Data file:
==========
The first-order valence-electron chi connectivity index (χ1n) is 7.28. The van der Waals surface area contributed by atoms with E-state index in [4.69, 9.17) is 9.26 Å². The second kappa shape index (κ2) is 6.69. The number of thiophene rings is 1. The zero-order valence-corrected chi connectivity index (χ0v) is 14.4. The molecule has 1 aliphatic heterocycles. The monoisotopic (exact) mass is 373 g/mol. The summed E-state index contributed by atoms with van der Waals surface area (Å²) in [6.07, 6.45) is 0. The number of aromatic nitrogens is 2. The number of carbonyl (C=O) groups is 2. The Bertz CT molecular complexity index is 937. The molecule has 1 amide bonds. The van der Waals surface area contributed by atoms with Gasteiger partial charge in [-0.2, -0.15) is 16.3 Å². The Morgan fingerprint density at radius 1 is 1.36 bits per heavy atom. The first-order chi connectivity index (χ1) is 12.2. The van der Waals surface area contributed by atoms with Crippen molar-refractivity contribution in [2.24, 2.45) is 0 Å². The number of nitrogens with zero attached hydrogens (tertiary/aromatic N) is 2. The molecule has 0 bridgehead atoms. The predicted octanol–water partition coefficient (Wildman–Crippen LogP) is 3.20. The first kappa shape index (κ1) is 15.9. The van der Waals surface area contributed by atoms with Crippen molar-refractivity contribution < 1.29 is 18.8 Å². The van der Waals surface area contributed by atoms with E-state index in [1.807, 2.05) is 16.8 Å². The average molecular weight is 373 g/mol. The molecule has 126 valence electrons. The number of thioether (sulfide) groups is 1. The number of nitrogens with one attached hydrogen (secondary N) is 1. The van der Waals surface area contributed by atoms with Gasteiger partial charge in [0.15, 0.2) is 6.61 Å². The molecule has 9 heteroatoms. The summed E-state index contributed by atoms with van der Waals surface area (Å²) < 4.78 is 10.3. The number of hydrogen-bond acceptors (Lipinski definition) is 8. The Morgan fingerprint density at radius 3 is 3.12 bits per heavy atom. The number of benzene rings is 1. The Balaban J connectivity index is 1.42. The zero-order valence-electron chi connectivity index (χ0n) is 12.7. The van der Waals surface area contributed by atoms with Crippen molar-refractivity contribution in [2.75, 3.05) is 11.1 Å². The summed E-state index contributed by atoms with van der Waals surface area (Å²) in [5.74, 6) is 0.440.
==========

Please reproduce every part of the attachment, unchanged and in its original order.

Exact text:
The first-order valence-electron chi connectivity index (χ1n) is 7.28. The van der Waals surface area contributed by atoms with E-state index in [4.69, 9.17) is 9.26 Å². The second kappa shape index (κ2) is 6.69. The number of thiophene rings is 1. The zero-order valence-corrected chi connectivity index (χ0v) is 14.4. The molecule has 1 aliphatic heterocycles. The monoisotopic (exact) mass is 373 g/mol. The summed E-state index contributed by atoms with van der Waals surface area (Å²) in [6.07, 6.45) is 0. The number of aromatic nitrogens is 2. The number of carbonyl (C=O) groups is 2. The Bertz CT molecular complexity index is 937. The molecule has 1 amide bonds. The van der Waals surface area contributed by atoms with Gasteiger partial charge in [-0.2, -0.15) is 16.3 Å². The Morgan fingerprint density at radius 1 is 1.36 bits per heavy atom. The first-order chi connectivity index (χ1) is 12.2. The van der Waals surface area contributed by atoms with Crippen molar-refractivity contribution in [2.24, 2.45) is 0 Å². The number of nitrogens with zero attached hydrogens (tertiary/aromatic N) is 2. The molecule has 0 bridgehead atoms. The predicted octanol–water partition coefficient (Wildman–Crippen LogP) is 3.20. The first kappa shape index (κ1) is 15.9. The van der Waals surface area contributed by atoms with Crippen molar-refractivity contribution < 1.29 is 18.8 Å². The van der Waals surface area contributed by atoms with E-state index in [1.807, 2.05) is 16.8 Å². The average molecular weight is 373 g/mol. The molecule has 126 valence electrons. The number of thioether (sulfide) groups is 1. The number of nitrogens with one attached hydrogen (secondary N) is 1. The van der Waals surface area contributed by atoms with Gasteiger partial charge in [0.15, 0.2) is 6.61 Å². The molecule has 9 heteroatoms. The summed E-state index contributed by atoms with van der Waals surface area (Å²) < 4.78 is 10.3. The number of hydrogen-bond acceptors (Lipinski definition) is 8. The Morgan fingerprint density at radius 3 is 3.12 bits per heavy atom. The number of benzene rings is 1. The Balaban J connectivity index is 1.42. The zero-order valence-electron chi connectivity index (χ0n) is 12.7. The van der Waals surface area contributed by atoms with Crippen molar-refractivity contribution in [2.75, 3.05) is 11.1 Å². The summed E-state index contributed by atoms with van der Waals surface area (Å²) in [5.74, 6) is 0.440.